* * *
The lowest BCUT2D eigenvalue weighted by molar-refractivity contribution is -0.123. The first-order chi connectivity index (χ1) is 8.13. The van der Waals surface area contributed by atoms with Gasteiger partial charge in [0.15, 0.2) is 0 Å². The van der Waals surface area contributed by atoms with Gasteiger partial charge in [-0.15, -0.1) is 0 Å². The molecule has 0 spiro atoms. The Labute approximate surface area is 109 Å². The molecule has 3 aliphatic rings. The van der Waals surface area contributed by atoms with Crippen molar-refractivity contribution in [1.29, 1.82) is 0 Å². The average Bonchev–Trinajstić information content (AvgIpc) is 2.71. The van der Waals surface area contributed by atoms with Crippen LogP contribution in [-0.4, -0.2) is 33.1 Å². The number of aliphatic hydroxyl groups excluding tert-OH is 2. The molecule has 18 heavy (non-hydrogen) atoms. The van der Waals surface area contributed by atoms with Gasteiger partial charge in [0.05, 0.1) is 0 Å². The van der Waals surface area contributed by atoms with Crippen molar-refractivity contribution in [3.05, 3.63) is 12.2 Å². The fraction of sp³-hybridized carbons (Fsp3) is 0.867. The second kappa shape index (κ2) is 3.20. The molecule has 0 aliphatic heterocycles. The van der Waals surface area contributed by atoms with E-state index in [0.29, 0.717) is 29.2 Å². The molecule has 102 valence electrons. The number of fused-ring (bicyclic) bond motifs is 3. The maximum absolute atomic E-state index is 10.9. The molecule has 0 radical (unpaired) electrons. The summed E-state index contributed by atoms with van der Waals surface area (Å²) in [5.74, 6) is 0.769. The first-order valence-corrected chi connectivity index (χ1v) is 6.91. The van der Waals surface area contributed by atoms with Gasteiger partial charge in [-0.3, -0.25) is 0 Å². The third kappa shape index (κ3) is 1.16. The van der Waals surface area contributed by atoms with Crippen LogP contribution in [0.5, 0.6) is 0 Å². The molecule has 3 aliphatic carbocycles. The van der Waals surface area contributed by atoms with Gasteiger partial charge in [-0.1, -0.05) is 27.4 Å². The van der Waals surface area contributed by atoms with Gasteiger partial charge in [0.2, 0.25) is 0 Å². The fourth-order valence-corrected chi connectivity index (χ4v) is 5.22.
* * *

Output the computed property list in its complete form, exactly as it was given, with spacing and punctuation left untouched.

The lowest BCUT2D eigenvalue weighted by molar-refractivity contribution is -0.123. The first-order chi connectivity index (χ1) is 8.13. The van der Waals surface area contributed by atoms with Gasteiger partial charge in [0.15, 0.2) is 0 Å². The van der Waals surface area contributed by atoms with Gasteiger partial charge in [-0.15, -0.1) is 0 Å². The molecule has 0 spiro atoms. The Labute approximate surface area is 109 Å². The molecule has 3 aliphatic rings. The van der Waals surface area contributed by atoms with Crippen molar-refractivity contribution in [1.29, 1.82) is 0 Å². The average Bonchev–Trinajstić information content (AvgIpc) is 2.71. The van der Waals surface area contributed by atoms with Crippen LogP contribution in [-0.4, -0.2) is 33.1 Å². The number of aliphatic hydroxyl groups excluding tert-OH is 2. The molecule has 18 heavy (non-hydrogen) atoms. The van der Waals surface area contributed by atoms with Gasteiger partial charge in [0.05, 0.1) is 0 Å². The van der Waals surface area contributed by atoms with Crippen molar-refractivity contribution in [3.05, 3.63) is 12.2 Å². The fraction of sp³-hybridized carbons (Fsp3) is 0.867. The second kappa shape index (κ2) is 3.20. The molecule has 0 aliphatic heterocycles. The van der Waals surface area contributed by atoms with E-state index in [0.29, 0.717) is 29.2 Å². The molecule has 102 valence electrons. The number of fused-ring (bicyclic) bond motifs is 3. The maximum absolute atomic E-state index is 10.9. The molecule has 0 radical (unpaired) electrons. The summed E-state index contributed by atoms with van der Waals surface area (Å²) in [5.74, 6) is 0.769. The first-order valence-corrected chi connectivity index (χ1v) is 6.91. The van der Waals surface area contributed by atoms with Gasteiger partial charge in [-0.3, -0.25) is 0 Å². The third kappa shape index (κ3) is 1.16. The van der Waals surface area contributed by atoms with Crippen LogP contribution in [0.5, 0.6) is 0 Å². The molecule has 3 aliphatic carbocycles. The van der Waals surface area contributed by atoms with Gasteiger partial charge in [-0.1, -0.05) is 27.4 Å². The van der Waals surface area contributed by atoms with Gasteiger partial charge in [0.2, 0.25) is 0 Å². The fourth-order valence-corrected chi connectivity index (χ4v) is 5.22.